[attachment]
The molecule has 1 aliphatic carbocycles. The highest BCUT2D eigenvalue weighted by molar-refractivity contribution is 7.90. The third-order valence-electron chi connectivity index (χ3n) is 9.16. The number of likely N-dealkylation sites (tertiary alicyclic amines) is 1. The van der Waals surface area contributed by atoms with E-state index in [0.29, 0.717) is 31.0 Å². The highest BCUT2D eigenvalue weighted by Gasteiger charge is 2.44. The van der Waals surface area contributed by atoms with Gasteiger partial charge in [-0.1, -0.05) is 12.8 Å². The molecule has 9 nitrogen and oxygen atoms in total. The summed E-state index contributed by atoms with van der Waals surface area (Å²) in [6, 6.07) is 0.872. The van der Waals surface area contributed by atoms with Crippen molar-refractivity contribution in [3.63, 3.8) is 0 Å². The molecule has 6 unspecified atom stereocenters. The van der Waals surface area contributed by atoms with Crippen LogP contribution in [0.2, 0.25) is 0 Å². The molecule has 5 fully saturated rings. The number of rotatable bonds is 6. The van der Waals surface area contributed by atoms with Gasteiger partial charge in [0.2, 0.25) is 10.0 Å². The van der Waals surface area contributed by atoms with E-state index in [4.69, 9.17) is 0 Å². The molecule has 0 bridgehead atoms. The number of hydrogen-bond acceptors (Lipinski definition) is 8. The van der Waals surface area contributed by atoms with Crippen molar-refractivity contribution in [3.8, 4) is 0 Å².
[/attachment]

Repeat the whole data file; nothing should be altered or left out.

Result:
The molecule has 1 aliphatic carbocycles. The highest BCUT2D eigenvalue weighted by molar-refractivity contribution is 7.90. The third-order valence-electron chi connectivity index (χ3n) is 9.16. The number of likely N-dealkylation sites (tertiary alicyclic amines) is 1. The van der Waals surface area contributed by atoms with E-state index in [0.29, 0.717) is 31.0 Å². The highest BCUT2D eigenvalue weighted by Gasteiger charge is 2.44. The van der Waals surface area contributed by atoms with Gasteiger partial charge in [-0.1, -0.05) is 12.8 Å². The molecule has 9 nitrogen and oxygen atoms in total. The summed E-state index contributed by atoms with van der Waals surface area (Å²) in [6, 6.07) is 0.872. The van der Waals surface area contributed by atoms with Crippen molar-refractivity contribution in [3.63, 3.8) is 0 Å². The molecule has 6 unspecified atom stereocenters. The van der Waals surface area contributed by atoms with Crippen LogP contribution in [0.2, 0.25) is 0 Å². The molecule has 5 fully saturated rings. The number of rotatable bonds is 6. The van der Waals surface area contributed by atoms with Gasteiger partial charge in [0.2, 0.25) is 10.0 Å². The van der Waals surface area contributed by atoms with E-state index in [4.69, 9.17) is 0 Å². The molecule has 0 bridgehead atoms. The number of hydrogen-bond acceptors (Lipinski definition) is 8. The van der Waals surface area contributed by atoms with Crippen molar-refractivity contribution in [3.8, 4) is 0 Å².